TIME viral

This Video Captures Everything Wrong With Overblown Tech Hype

Ever heard of the MyBook?

Forget about the Apple Watch. What about the MyBook?

Never heard of it? In spoof video above, Twitter co-founder Biz Stone drops hints at, as an interviewer describes it, a “secret tablet-sized object you had in your hand at Disrupt?”

“My book?” Stone asks.

“The MyBook!” And that’s all it takes for the fanboys to being hyping up the most mysterious and disruptive product on the market.

Influential angel investor Ron Conway is behind the funny video launching One City, an initiative that asks tech companies to invest in their own communities. This pitch-perfect spoof touts a program that partners companies with schools, and it hilariously captures the zeitgeist surrounding tech products and begs the question: “What if schools were the next big thing in tech?”

 

TIME viral

Watch an 11 Year Old Perform a Killer Choreographed Dance to Nicki Minaj’s ‘Anaconda’

It's awesome, even if the song's subject matter isn't exactly, uh, tween-friendly

Sia hired an 11-year-old dancer to perform a ridiculously great dance routine in the video for her smash hit “Chandelier” — and maybe Nicki Minaj should have done the same thing for her “Anaconda” video. Just kidding, that probably would have been weird given the video’s, er, graphic nature. But if Nicki does decide to hire a tween dancer in the future, she should give Taylor Hatala a shout.

In the video above, 11-year-old Hatala — who her instructor Laurence Kaiwai describes as a “beast” — delivers a totally killer performance to “Anaconda” alongside Kaiwai, who choreographed the routine. The song and its lyrics clearly are not the most tween-friendly material, but at a certain point you kind of just forget that Hatala is 11 because whatever. She totally nails it.

 

TIME Advertising

This ‘Bra Cam’ Shows How Often Women’s Breasts Get Ogled

Nestlé created video in honor of October's Breast Cancer Awareness month

In honor of October’s Breast Cancer Awareness month, Nestlé FITNESS launched a campaign encouraging women to #CheckYourSelfie.

How did the company drill the message home? By chronicling how often people ogle women’s breasts by implanting a camera in a bra. And it turns out that the volunteer’s breasts get checked out a lot, by men, women, babies, and dogs, alike.

To be fair, though, the woman in the video is walking around with a bright pink bra sticking out of her shirt, which is likely to draw attention — although far be it from us to knock a breast cancer awareness campaign.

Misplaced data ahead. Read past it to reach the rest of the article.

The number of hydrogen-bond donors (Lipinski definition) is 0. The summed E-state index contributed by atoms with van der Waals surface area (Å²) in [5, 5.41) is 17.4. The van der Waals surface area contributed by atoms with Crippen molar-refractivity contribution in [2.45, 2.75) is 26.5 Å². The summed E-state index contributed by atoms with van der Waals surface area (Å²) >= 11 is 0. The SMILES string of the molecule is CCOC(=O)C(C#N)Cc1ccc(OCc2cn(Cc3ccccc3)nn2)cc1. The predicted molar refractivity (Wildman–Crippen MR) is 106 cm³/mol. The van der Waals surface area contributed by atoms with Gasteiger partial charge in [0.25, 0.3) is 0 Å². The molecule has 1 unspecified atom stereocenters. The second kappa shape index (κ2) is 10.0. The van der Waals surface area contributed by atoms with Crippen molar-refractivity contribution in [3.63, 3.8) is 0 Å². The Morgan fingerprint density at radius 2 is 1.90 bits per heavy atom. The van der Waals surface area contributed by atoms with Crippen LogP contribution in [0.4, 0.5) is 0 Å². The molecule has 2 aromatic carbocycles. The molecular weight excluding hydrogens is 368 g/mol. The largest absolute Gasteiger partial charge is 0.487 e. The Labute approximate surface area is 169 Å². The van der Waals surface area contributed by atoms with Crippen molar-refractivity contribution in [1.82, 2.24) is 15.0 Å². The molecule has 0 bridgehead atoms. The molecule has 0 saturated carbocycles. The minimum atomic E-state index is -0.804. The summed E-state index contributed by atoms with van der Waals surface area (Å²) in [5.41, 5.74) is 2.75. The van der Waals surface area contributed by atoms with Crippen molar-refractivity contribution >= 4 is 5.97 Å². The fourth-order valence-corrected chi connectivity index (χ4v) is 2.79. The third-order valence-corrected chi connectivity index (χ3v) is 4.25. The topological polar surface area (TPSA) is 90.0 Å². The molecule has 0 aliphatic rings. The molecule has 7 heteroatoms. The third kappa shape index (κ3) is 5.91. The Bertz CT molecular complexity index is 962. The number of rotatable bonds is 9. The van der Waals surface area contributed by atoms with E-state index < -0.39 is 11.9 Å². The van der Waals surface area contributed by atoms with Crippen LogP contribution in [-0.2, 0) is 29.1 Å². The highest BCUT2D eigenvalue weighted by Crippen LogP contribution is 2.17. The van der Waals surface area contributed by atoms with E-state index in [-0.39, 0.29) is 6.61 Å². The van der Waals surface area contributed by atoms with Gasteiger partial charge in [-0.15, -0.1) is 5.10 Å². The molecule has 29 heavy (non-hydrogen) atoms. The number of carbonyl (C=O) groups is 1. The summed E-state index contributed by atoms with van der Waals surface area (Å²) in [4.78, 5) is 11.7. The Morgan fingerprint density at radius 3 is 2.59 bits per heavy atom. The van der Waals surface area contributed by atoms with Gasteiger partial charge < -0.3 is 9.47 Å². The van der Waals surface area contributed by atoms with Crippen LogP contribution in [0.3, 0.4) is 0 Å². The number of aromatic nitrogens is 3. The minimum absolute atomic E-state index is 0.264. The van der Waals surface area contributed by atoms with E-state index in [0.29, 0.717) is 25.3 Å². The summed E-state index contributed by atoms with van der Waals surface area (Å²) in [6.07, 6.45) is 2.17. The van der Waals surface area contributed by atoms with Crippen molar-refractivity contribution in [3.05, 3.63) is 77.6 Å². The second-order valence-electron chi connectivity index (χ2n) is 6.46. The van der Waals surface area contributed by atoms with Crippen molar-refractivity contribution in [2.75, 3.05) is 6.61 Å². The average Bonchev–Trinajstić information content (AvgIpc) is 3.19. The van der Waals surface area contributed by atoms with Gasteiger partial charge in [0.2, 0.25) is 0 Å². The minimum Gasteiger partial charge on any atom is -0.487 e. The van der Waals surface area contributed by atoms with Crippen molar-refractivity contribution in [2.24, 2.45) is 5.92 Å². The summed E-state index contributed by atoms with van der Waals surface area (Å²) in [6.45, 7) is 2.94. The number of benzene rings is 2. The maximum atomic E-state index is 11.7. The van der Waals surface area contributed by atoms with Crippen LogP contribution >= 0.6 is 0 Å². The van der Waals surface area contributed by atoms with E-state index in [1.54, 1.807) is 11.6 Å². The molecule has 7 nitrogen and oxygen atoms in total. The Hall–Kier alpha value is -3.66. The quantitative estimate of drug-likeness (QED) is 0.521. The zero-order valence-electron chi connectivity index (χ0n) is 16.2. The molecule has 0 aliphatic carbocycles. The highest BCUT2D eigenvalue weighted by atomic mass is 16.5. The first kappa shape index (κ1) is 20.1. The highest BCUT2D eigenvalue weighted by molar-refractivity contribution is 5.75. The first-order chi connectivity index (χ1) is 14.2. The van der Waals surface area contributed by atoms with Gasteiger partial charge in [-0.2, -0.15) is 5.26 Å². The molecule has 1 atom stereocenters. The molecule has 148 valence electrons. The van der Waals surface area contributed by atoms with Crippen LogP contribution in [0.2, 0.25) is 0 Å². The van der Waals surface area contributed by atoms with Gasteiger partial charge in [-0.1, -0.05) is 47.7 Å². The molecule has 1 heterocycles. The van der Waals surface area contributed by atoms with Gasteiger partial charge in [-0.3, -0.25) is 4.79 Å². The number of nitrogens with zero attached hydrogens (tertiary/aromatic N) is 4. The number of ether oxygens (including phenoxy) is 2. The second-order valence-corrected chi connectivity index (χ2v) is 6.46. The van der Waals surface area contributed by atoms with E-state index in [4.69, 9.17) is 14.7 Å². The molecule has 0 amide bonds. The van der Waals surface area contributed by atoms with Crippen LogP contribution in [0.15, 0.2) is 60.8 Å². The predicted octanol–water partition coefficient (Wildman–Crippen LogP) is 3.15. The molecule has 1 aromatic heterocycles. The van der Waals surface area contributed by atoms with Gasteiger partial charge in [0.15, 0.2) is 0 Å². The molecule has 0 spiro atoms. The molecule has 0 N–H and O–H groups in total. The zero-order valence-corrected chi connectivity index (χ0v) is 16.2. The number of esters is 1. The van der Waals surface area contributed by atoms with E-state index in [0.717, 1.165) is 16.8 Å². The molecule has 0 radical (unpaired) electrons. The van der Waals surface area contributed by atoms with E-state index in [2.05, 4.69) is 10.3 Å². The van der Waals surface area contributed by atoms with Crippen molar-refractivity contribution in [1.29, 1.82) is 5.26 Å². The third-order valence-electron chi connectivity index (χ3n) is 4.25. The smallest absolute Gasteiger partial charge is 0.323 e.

This isn’t Nestlé’s first go at smart-bra innovation. In 2013, the company created a bra that tweets every time it gets unclasped:

We can only imagine what undergarment-related promotions 2015 will hold.

TIME celebrity

Watch Alex Trebek Make a Hilarious Mistake on Jeopardy! in an Unaired Clip

"I don't even know where the hell I am today! That's never happened before."

Jeopardy! posted a YouTube video of Alex Trebek bungling contestants’ names during a taping of the interview portion of the show.

In a snafu that never aired, he calls a woman by the wrong name and starts chatting her up about her recent trip to the Tower of London. She tells him she went with it instead of correcting him because “I just wanted to make you feel good.”

Looking dumbfounded, he then tells the audience he knows almost nothing going into each show. “I don’t even know where the hell I am today!” After more laughter ensues, he adds, “That’s never happened before.”

MORE: Alex, I’ll Take “How to Invest Like a Jeopardy Champ” for $1000

MORE: Find Jeopardy’s! Most Popular Clues Over 30 Years

MORE: Trebek Trolls Us All By Making ‘Final Jeopardy’ Question About the Pronunciation of ‘GIF’

TIME viral

Student’s Dream of Epic Yearbook Cat Photo Comes True

His wish was granted after an online petition went viral

Earlier this month, NewsFeed reported that Draven Rodriguez, a student at Schenectady High School in upstate New York, was asking the school’s administration to let him pose with his cat, Mr. Bigglesworth, in his senior portrait. An online petition with the photo below only needed 500 signatures to “pass,” but ended up going viral and racking up more than 7,400 signatures.

Vincent Giordano / Trinacria Photography

Now CBS6 reports that the petition worked! Well, sort of! The bad news is the photo still can’t be his senior portrait, but the good news is the school principal Diane Wilkinson posed for a new epic photo with Rodriguez and her pet chihuahua Vivienne that will go on her yearbook page to encourage animal rescue and adoption. Behold:

Vincent Giordano/Trinacria Photography

 

TIME Food & Drink

America’s Greatest Cookbook

A 10 year old compiled recipes from Chris Christie, Rick Perry, Bobby Jindal and 23 other governors

When most children hear “school project,” they think cardboard dioramas and baking soda volcanoes. But others? They aspire to greatness.

Such was the case with one Miss Lauren Wu, 10, of San Carlos, Calif., who asked every U.S. governor for his or her favorite recipe. Twenty-six said yes. (Twenty-seven if you count Hawaii, who came in past the deadline.) The below cookbook is the result.

“American Cooking” speaks to the nation’s deeply engrained culinary traditions—Maryland Gov. Martin O’Malley submitted a recipe for crab cakes; Florida Gov. Rick Scott sent two variations on Key Lime pie.

But it also reveals much about the personal and professional priorities of those governors who did not participate. If Chris Christie found time to send his blueberry French strata recipe on April 1, while he was deep in the muck dealing with Bridgegate scandal, what excuse do his non-participating peers have?